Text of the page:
An early-morning fire has destroyed a family-run business in Woodstock, N.B.

Fire crews were called to the Sears furniture and appliance outlet around 4 a.m. Tuesday.

They said they could see flames reaching into the sky from kilometers away as they approached the scene.

“All you could see coming up the hill was just a big glow in the sky, basically, and the heavy smoke,” said Woodstock Fire Chief Rick Nicholson. “As I got closer, once again, I knew that we had a working fire in progress.”

Nicholson said the building was fully engulfed in flames when he arrived on the scene and he quickly determined his department would need help.

Fire departments from nearby Hartland and Debec answered the call, trucking thousands of litres of water to the scene as the Woodstock crew tackled  the stubborn fire.

“I don’t know how many thousands of gallons we put on this building, but…it is a total loss, a significant head load, due to the furniture, mattresses etcetera in the building,” says Nicholson.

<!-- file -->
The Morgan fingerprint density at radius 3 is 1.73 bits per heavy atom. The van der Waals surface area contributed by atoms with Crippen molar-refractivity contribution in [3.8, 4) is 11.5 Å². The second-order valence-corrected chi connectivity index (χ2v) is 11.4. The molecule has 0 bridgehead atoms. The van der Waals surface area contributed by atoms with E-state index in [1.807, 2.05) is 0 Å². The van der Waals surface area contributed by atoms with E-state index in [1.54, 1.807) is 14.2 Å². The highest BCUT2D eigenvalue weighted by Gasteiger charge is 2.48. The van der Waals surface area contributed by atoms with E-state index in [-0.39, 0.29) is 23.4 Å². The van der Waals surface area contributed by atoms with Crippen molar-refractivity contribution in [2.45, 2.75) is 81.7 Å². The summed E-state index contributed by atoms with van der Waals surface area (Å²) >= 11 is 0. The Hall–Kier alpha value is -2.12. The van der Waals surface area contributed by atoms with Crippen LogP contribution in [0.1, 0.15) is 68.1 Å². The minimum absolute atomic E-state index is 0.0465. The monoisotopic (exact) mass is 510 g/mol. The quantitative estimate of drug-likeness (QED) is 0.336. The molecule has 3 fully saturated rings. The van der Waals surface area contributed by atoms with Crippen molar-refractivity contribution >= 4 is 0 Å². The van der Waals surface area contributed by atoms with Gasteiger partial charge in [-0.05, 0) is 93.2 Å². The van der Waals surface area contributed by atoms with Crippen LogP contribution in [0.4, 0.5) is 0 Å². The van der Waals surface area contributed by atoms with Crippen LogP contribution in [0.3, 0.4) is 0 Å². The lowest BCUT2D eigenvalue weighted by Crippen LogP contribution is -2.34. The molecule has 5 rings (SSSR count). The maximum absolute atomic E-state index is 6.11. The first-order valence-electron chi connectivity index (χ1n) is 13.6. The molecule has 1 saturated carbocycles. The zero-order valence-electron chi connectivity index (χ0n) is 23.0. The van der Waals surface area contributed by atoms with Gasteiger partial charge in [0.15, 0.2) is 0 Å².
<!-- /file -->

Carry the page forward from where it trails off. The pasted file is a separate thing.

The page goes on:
It took crews more than three hours to control the flames, which destroyed the building.

“What remains right now is a smoldering, twisted and charred mess of mattress springs, appliances still standing where they were left last night and showroom displays,” said CTV’s Andy Campbell, who was at the scene.

The family that runs the business took it over about two years ago and employed five people.

A family member was on the scene and said the business would most likely be rebuilt.

Woodstockresident Janet Bulmer says she and her husband bought most of their appliances and furniture at the outlet.

“I’m just, I feel heart sick for them because I know, to run a business, it costs a lot. Financially, set up again, and get your clientele. It’s really a sad situation for them,” she says of the family that owns the business.

Investigators are working to determined what caused the fire.

“We are looking, you know, possible electrical,” says Nicholson. “We won’t rule nothing out until our investigation is complete.”

With files from CTV Atlantic's Andy Campbell